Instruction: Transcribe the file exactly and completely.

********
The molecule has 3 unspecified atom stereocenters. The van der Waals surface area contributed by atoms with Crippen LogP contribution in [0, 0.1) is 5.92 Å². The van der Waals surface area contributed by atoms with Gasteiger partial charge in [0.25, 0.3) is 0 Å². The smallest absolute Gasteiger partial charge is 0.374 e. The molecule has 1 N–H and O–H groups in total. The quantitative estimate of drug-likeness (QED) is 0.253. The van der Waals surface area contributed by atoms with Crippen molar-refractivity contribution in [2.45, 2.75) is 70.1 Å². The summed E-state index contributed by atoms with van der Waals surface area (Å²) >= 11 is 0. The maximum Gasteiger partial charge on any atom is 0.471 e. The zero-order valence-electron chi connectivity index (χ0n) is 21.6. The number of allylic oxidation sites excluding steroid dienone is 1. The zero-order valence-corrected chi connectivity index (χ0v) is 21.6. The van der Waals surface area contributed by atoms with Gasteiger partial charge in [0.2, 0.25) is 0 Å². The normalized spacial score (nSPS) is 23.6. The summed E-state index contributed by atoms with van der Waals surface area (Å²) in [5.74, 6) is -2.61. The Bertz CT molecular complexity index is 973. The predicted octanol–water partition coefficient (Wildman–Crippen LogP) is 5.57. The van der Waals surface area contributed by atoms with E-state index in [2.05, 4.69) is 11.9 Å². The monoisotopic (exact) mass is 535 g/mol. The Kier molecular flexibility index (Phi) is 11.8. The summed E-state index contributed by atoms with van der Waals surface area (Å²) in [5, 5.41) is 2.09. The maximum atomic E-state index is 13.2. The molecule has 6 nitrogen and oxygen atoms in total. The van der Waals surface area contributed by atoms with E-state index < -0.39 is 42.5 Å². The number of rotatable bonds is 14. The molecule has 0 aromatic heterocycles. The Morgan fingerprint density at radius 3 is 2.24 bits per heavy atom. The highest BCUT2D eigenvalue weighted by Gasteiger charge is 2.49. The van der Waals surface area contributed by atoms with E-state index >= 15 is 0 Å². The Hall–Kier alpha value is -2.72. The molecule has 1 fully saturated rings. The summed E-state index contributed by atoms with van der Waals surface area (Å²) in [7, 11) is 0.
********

The molecule has 3 unspecified atom stereocenters. The van der Waals surface area contributed by atoms with Crippen LogP contribution in [0, 0.1) is 5.92 Å². The van der Waals surface area contributed by atoms with Gasteiger partial charge in [0.25, 0.3) is 0 Å². The smallest absolute Gasteiger partial charge is 0.374 e. The molecule has 1 N–H and O–H groups in total. The quantitative estimate of drug-likeness (QED) is 0.253. The van der Waals surface area contributed by atoms with Crippen molar-refractivity contribution in [2.45, 2.75) is 70.1 Å². The summed E-state index contributed by atoms with van der Waals surface area (Å²) >= 11 is 0. The maximum Gasteiger partial charge on any atom is 0.471 e. The zero-order valence-electron chi connectivity index (χ0n) is 21.6. The number of allylic oxidation sites excluding steroid dienone is 1. The zero-order valence-corrected chi connectivity index (χ0v) is 21.6. The van der Waals surface area contributed by atoms with Gasteiger partial charge in [0.2, 0.25) is 0 Å². The normalized spacial score (nSPS) is 23.6. The summed E-state index contributed by atoms with van der Waals surface area (Å²) in [5.74, 6) is -2.61. The Bertz CT molecular complexity index is 973. The predicted octanol–water partition coefficient (Wildman–Crippen LogP) is 5.57. The van der Waals surface area contributed by atoms with E-state index in [2.05, 4.69) is 11.9 Å². The monoisotopic (exact) mass is 535 g/mol. The Kier molecular flexibility index (Phi) is 11.8. The summed E-state index contributed by atoms with van der Waals surface area (Å²) in [5, 5.41) is 2.09. The maximum atomic E-state index is 13.2. The molecule has 6 nitrogen and oxygen atoms in total. The van der Waals surface area contributed by atoms with E-state index < -0.39 is 42.5 Å². The number of rotatable bonds is 14. The molecule has 0 aromatic heterocycles. The Morgan fingerprint density at radius 3 is 2.24 bits per heavy atom. The highest BCUT2D eigenvalue weighted by Gasteiger charge is 2.49. The van der Waals surface area contributed by atoms with E-state index >= 15 is 0 Å². The Hall–Kier alpha value is -2.72. The molecule has 1 fully saturated rings. The summed E-state index contributed by atoms with van der Waals surface area (Å²) in [7, 11) is 0.